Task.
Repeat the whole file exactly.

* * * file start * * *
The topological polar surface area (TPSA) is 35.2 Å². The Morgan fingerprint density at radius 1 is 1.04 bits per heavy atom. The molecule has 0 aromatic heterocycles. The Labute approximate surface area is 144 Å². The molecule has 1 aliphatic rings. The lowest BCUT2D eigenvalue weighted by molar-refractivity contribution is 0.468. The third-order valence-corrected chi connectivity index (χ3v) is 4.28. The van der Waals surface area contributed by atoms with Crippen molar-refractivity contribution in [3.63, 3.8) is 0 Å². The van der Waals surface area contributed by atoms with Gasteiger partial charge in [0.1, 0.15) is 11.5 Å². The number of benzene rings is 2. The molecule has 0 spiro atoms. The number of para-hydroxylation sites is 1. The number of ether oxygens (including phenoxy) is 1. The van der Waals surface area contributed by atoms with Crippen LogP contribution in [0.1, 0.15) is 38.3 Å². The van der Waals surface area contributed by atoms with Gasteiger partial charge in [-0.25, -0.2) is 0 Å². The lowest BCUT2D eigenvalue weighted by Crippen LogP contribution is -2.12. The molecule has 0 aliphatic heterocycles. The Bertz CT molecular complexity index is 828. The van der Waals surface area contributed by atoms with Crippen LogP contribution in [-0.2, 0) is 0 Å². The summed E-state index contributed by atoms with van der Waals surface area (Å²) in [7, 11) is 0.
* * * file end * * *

The topological polar surface area (TPSA) is 35.2 Å². The Morgan fingerprint density at radius 1 is 1.04 bits per heavy atom. The molecule has 0 aromatic heterocycles. The Labute approximate surface area is 144 Å². The molecule has 1 aliphatic rings. The lowest BCUT2D eigenvalue weighted by molar-refractivity contribution is 0.468. The third-order valence-corrected chi connectivity index (χ3v) is 4.28. The van der Waals surface area contributed by atoms with Crippen molar-refractivity contribution in [3.63, 3.8) is 0 Å². The van der Waals surface area contributed by atoms with Gasteiger partial charge in [0.1, 0.15) is 11.5 Å². The number of benzene rings is 2. The molecule has 0 spiro atoms. The number of para-hydroxylation sites is 1. The number of ether oxygens (including phenoxy) is 1. The van der Waals surface area contributed by atoms with Crippen LogP contribution in [0.1, 0.15) is 38.3 Å². The van der Waals surface area contributed by atoms with Gasteiger partial charge in [-0.25, -0.2) is 0 Å². The lowest BCUT2D eigenvalue weighted by Crippen LogP contribution is -2.12. The molecule has 0 aliphatic heterocycles. The Bertz CT molecular complexity index is 828. The van der Waals surface area contributed by atoms with Crippen LogP contribution in [-0.2, 0) is 0 Å². The summed E-state index contributed by atoms with van der Waals surface area (Å²) in [7, 11) is 0.